I think that, in our interviews and conversations, it was important to note three recurring themes spread across several different key words and phrases; themes including 1) education (specifically as it relates to Ball State), 2) recreational and leisure activities, and 3) people or families. I believe this gives us some insight on how Tuhey Park is actually a central hub for activity in Muncie.
Starting with education, we must take into account that Tuhey Park is the closest public park to Ball State University, which has large amounts of influence over the community. Tuhey is also right across the river from Central High School, of which five of my own thirty-eight participants attended. One group of Central students reported that they liked Tuhey Park because it was close to school and they could walk there on their lunch break. The other group of students lived in the area and were able to ride their bikes to the park to hang out. Unfortunately, no Ball State students were interviewed, as it’s been noted by some locals that BSU students rarely get off of campus; admittedly, I have been a student for five years and even live off campus, yet this semester was my first time I had ever been to Tuhey, despite it being so close. In my personal opinion, I think BSU students simply aren’t very aware of the Muncie public parks, and are more likely to frequent Minnetrista because Ball State informs students about it, as opposed to the public parks. I digress, because the main objective here is to show that Tuhey Park is practically the center of Muncie, and its proximity to several major educational institutions is part of what connects it to the greater whole of Muncie. Perhaps, if Ball State students were more informed about the park, like Central students are, the park could serve as a sort of bridge to bring BSU students off campus and into the greater community of Muncie.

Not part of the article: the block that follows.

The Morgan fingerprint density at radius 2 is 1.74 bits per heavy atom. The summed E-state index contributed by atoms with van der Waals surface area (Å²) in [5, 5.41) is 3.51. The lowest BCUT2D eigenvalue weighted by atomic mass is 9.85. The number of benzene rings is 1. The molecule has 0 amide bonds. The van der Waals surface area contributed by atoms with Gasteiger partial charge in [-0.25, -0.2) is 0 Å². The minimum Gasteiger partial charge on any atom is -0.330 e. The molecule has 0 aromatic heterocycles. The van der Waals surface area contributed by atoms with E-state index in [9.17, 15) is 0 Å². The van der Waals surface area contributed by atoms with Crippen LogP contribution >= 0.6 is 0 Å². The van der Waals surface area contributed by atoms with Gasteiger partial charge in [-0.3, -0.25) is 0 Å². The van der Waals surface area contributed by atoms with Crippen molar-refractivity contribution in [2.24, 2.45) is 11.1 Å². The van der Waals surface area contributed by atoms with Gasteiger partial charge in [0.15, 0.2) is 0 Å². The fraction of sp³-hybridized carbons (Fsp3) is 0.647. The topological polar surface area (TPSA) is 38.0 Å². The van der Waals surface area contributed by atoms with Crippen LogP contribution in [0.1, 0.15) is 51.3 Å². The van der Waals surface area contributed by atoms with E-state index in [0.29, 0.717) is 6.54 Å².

The second most commonly occurring theme pertains to recreational and leisure activities. These key words and phrases included items like swimming, trails, and music (to name a few). The most commonly occurring word out of all the interviews was “walk” (9), followed by a three-way tie between, “trails,” “run,” and “bike” (5 each). If these words are occurring often, especially pertaining to Tuhey, it might be safe to assume that these are activities people enjoy or want to experience more of. This means that people need a safe space to perform these activities. Tuhey has a series of walkways throughout it, and a trail across the street on White River Blvd. However, Tuhey is a rather small park, and there might be difficulty found in adding more walkways in a way that makes the park appear cohesive. For this reason, further research would be needed in order to see exactly what people want in terms of trails. For now, however, one could assert that better care of the trails that already exist there must be taken. The trails and walkways that already exist around Tuhey must be well maintained so that people continue to use them in all the ways they most enjoy.
I did, additionally, want to draw attention to an aspect of recreation that might be overlooked by some because it is not based on a word that occurs frequently, like the elements I have analyzed so far. In this case, research is pertaining to one of the existing functions within recreation, which is “suggestions,” or, rather, things people might like to see appear in the parks, specifically at Tuhey. This, however, contained a large amount of suggestions, with almost no one suggestion by one person corresponding with a suggestion made by another. This included things such as baseball, beach volleyball, rinse off areas, music or festivals, and flowers or flower trails. Again, rarely did these overlap across interviews. However, because of the amount of suggestions, it is not that any of these things interviewees brought up must be taken into account, but it is acknowledging that the people of Muncie want something added to Tuhey, whatever that may be.
Gerus-Gościewska, M.; Gościewski, D. Grey Systems Theory as an Effective Method for Analyzing Scarce, Incomplete and Uncertain Data on the Example of a Survey of Public Perceptions of Safety in Urban Spaces. Land 2021, 10, 73. https://doi.org/10.3390/land10010073